*Illinois Consortium for Accelerator Research.

FOAA002 Technological Improvements in the DARHT II Accelerator Cells 169
  • B.A. Prichard, R.J. Briggs
    SAIC, Los Alamos, New Mexico
  • J. Barraza, M. Kang, K. Nielsen
    LANL, Los Alamos, New Mexico
  • F.M. Bieniosek, K. Chow, W.M. Fawley, E. Henestroza, L. R. Reginato, W. Waldron
    LBNL, Berkeley, California
  • T.E. Genoni, T.P. Hughes
    ATK-MR, Albuquerque, New Mexico
  Funding: This work was supported by the U.S. National Nuclear Security Agency and the U.S. Department of Energy under contract W-7405-ENG-36.

DARHT employs two perpendicular electron Linear Induction Accelerators to produce intense, bremsstrahlung x-ray pulses for flash radiography. The second axis, DARHT II, features an 18 MeV, 2-kA, 2-microsecond accelerator. DARHT II accelerator cells have undergone a series of test and modeling efforts to fully understand their sub par performance. These R&D efforts have led to a better understanding of Linear Induction Accelerator physics for the unique DARHT II design. Specific improvements have been identified and tested. Improvements in the cell oil region, the cell vacuum region, and the PFNs have been implemented in the prototype units that have doubled the cell’s performance. A series of prototype acceptance test are underway on a number of prototype units to demonstrate that the required cell lifetime is met at the improved performance levels. Early acceptance tests indicate that the lifetime requirements are being exceeded. The shortcomings of the previous design are summarized. The improvements to the original design, their resultant improvement in performance, and various test results are included. The final acceptance test results will also be included.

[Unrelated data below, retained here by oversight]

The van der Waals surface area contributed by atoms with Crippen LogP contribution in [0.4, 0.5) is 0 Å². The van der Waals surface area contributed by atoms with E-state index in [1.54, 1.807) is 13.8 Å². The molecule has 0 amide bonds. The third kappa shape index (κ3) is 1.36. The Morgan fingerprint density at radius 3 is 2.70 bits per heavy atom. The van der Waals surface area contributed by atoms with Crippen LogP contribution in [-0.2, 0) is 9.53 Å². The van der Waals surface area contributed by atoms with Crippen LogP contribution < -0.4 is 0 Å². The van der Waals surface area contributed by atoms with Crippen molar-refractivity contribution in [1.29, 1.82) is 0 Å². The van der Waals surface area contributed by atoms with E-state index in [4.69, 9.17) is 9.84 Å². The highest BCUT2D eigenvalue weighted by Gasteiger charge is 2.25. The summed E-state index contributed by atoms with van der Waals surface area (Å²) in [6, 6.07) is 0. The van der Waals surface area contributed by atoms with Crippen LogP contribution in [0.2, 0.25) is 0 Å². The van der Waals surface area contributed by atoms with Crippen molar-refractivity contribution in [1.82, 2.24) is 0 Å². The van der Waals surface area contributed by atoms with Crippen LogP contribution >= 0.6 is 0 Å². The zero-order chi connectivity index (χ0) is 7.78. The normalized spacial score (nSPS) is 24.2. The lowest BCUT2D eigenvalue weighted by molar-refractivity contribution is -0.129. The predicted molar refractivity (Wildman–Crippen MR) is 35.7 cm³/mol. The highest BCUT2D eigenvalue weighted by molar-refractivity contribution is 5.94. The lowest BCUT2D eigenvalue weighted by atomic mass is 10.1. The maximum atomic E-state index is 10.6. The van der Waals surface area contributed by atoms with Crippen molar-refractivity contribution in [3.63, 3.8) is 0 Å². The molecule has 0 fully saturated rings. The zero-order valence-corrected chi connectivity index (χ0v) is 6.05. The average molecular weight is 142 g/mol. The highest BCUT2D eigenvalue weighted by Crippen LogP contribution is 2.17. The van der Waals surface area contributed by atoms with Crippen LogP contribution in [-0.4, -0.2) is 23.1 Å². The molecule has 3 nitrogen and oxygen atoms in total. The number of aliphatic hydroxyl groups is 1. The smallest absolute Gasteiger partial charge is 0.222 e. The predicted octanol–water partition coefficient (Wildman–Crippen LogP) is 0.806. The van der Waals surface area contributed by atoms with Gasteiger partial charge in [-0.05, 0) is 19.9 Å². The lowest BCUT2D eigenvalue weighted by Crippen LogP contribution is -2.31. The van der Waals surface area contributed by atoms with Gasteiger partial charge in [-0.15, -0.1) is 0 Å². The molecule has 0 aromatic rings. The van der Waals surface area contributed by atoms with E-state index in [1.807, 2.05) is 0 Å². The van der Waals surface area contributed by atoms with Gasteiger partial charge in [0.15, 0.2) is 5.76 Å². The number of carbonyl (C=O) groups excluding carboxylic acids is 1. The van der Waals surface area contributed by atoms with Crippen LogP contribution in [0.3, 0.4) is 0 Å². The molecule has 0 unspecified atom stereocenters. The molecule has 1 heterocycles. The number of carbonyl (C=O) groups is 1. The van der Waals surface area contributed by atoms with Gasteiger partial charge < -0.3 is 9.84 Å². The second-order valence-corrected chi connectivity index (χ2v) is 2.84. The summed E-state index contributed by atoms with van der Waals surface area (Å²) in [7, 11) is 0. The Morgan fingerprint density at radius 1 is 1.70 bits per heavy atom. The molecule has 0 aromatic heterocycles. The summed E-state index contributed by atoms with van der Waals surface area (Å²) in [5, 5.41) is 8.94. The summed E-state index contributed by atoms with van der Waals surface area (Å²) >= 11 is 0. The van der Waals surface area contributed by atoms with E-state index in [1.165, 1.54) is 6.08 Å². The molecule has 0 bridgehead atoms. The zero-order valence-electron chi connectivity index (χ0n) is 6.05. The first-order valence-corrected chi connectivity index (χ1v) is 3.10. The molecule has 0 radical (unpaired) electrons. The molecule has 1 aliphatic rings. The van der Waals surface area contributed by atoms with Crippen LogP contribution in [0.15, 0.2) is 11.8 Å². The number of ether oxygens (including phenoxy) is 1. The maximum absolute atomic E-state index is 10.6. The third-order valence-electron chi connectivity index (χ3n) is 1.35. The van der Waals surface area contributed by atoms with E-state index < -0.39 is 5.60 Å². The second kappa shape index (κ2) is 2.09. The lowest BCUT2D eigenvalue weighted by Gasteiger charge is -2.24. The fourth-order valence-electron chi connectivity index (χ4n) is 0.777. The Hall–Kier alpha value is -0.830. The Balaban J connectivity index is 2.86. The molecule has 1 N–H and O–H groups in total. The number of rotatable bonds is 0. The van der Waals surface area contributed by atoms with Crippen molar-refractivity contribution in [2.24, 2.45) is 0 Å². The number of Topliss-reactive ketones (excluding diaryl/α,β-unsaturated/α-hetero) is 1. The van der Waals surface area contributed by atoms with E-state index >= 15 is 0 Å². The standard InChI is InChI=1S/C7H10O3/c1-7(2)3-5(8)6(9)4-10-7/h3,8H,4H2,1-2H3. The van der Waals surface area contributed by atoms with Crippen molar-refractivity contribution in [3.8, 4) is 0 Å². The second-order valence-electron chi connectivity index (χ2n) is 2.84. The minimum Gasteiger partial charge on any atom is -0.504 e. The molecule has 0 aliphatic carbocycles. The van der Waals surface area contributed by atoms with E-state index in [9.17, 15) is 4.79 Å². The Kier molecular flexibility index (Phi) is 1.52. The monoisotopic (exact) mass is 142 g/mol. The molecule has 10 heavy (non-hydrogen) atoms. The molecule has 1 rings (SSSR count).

FOAA003 HOM Effects in Vacuum System with Short Bunches 289
  • A. Novokhatski
    SLAC, Menlo Park, California
  Funding: Work supported by Department of Energy contract DE–AC02–76SF00515.

High luminosity in electron-positron factories requires high beam currents of very short bunches. SLAC PEP-II and KEKB B-factories are progressively increasing currents and gaining more and more luminosity. Because of this the interaction of high currents and vacuum chamber elements becomes more important for the operation of the rings. High Order Modes (HOM) excited by short intense bunches propagate along the vacuum chamber, penetrating and dissipating inside vital vacuum elements like shielded bellows, vacuum valves and vacuum pumps. As a result these elements can heat up or have temperature oscillations. Often HOM heating has a resonance character. HOM heating of vacuum pumps can lead to vacuum pressure increases. High frequency modes excited by short bunches “check” the quality of the vacuum chamber by detecting small gaps, weak RF screens or weak feed-through. At these high currents even smooth tapers and smooth collimators become a source of HOM production. We will discuss the physical nature of these very interesting HOM effects.

FOAA005 Mechanical Vibration Measurements on TTF Cryomodules 434